R. Kelly’s estranged daughter has spoken out about allegations against her father for the first time since an explosive documentary about the R&B singer aired on Lifetime.
Joann Kelly, who goes by Buku Abi, posted a long statement on her Instagram story Thursday: “I do apologize if my silence to all that is happening comes off as careless. That is my last intention. I pray for all the families & women who have been affected by my father’s actions. Trust, I have been deeply affected by all of this. However, it has been very difficult to process it all. Let alone gather all the right words to express everything I feel.”
She continued: “The same monster you all confronting me about is my father. I am well aware of who and what he is. I grew up in that house. My choice to not speak on him and what he does is for my peace of mind. My emotional state. And for MY healing.”
Andrea Lee, Joann Kelly’s mother, participated in the Lifetime docuseries, in which she claimed the singer was abusive during their marriage.
R. Kelly has been under a fresh round of scrutiny in the past week, following the airing of “Surviving R. Kelly,” which takes a sweeping look at allegations of sexual misconduct against the singer. Discussions sparked by the docuseries, one of the highest-rated programs for Lifetime in recent years, not only dominated social media but also prompted the Cook County district attorney to ask for witnesses or victims related to the claims to come forward.
Families of two individuals have called Illinois prosecutors, and since a Tuesday news conference, more people have contacted the office, a spokesman confirmed. Separately, an attorney for Timothy and JonJelyn Savage, who claim their daughter has been brainwashed by Kelly, told The Post that the Fulton County District Attorney’s office has asked to speak with his clients. (That office is not commenting on whether there’s an investigation into Kelly.)
The singer has long denied allegations of sexual encounters with minors and sexual assault. Steven Greenberg, an attorney for Kelly who did not return The Post’s inquiries, told “Good Morning America” on Friday that although he hadn’t watched the entire docuseries (he had seen “snippets”), the claims laid out in the episodes were untrue.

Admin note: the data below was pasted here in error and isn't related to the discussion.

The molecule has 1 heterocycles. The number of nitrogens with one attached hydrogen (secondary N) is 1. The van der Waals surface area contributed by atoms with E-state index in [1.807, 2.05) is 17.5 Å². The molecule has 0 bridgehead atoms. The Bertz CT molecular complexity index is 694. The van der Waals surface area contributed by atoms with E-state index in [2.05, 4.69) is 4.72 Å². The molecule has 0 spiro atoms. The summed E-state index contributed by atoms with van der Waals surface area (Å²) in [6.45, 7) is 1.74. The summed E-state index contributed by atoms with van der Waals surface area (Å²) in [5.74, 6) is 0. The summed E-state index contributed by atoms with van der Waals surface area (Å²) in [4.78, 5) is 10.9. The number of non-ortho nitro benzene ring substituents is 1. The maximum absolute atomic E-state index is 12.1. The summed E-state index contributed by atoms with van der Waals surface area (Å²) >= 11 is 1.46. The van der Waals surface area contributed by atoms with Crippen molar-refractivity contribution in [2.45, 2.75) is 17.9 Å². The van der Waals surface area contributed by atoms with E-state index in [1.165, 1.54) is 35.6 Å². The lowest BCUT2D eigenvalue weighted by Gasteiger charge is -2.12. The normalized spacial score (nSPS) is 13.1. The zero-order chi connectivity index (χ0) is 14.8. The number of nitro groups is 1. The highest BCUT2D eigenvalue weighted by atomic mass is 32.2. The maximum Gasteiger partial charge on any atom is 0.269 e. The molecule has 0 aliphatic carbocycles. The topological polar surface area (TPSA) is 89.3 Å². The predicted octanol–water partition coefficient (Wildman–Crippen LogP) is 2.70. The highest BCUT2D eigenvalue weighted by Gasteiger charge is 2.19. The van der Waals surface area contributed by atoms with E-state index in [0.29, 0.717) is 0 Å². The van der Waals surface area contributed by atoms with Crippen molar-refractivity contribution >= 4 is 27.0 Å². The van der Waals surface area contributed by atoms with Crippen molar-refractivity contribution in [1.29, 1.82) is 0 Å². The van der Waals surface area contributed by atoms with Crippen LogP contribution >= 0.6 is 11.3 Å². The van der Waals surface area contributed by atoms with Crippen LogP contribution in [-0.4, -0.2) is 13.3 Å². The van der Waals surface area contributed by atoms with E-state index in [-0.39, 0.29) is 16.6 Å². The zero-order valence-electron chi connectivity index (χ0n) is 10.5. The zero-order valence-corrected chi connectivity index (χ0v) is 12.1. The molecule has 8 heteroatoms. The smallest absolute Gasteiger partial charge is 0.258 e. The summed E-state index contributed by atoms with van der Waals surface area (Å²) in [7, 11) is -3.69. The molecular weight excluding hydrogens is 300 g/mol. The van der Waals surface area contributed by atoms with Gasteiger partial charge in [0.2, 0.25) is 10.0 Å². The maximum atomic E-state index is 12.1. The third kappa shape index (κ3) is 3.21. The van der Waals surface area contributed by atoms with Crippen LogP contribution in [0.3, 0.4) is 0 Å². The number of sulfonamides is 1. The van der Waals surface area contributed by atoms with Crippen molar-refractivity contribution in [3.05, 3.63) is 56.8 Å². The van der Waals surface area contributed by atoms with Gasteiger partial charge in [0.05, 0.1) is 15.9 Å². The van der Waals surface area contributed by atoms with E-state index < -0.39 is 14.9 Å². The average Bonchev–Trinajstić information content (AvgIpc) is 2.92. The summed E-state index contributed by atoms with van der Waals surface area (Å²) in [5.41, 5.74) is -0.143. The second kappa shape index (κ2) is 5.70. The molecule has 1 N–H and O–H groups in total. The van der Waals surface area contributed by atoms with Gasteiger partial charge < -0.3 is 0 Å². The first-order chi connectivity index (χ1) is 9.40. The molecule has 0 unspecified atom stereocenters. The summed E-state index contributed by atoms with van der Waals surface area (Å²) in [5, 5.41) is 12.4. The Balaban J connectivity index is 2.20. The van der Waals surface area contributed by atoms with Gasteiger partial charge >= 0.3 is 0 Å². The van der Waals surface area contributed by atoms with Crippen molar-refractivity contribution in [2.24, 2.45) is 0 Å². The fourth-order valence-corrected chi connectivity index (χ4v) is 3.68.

“We know what happened, and we know those things didn’t happen,” Greenberg said. “The man was not operating a harem, or a sex cult, or holding people hostage or anything like that.”
While much of what’s described in “Surviving R. Kelly” isn’t new information, its scope and timing has led to an ongoing public outcry, the likes of which Kelly hasn’t experienced before. Celebrities have increasingly been denouncing him, including John Legend and Chance the Rapper, who appeared in the docuseries.
“The truth is any of us who ever ignored the R Kelly stories, or ever believed he was being setup/attacked by the system (as black men often are) were doing so at the detriment of black women and girls,” Chance the Rapper subsequently tweeted. “I apologize to all of his survivors for working with him and for taking this long to speak out.”
Jada Pinkett Smith is devoting two episodes of her Facebook Watch show, “Red Table Talk,” to the allegations. She will interview accuser Lisa Van Allen on Friday’s episode.
Since the Lifetime series aired, Lady Gaga — who had been under pressure to denounce Kelly given her 2013 song with him, “Do What U Want” — issued a public apology this week for the collaboration and vowed to pull the song from streaming services.
“I stand behind these women 1000%, believe them, know they are suffering and in pain, and feel strongly that their voices should be heard and taken seriously,” Lady Gaga wrote in a statement. “I think it’s clear how explicitly twisted my thinking was at the time” of the song, adding: “I’m sorry, both for my poor judgment when I was young and for not speaking out sooner.”
The band Phoenix apologized Thursday for working with Kelly; they featured him on the remix of “Trying to Be Cool” and performed with him during their 2013 headlining set at Coachella.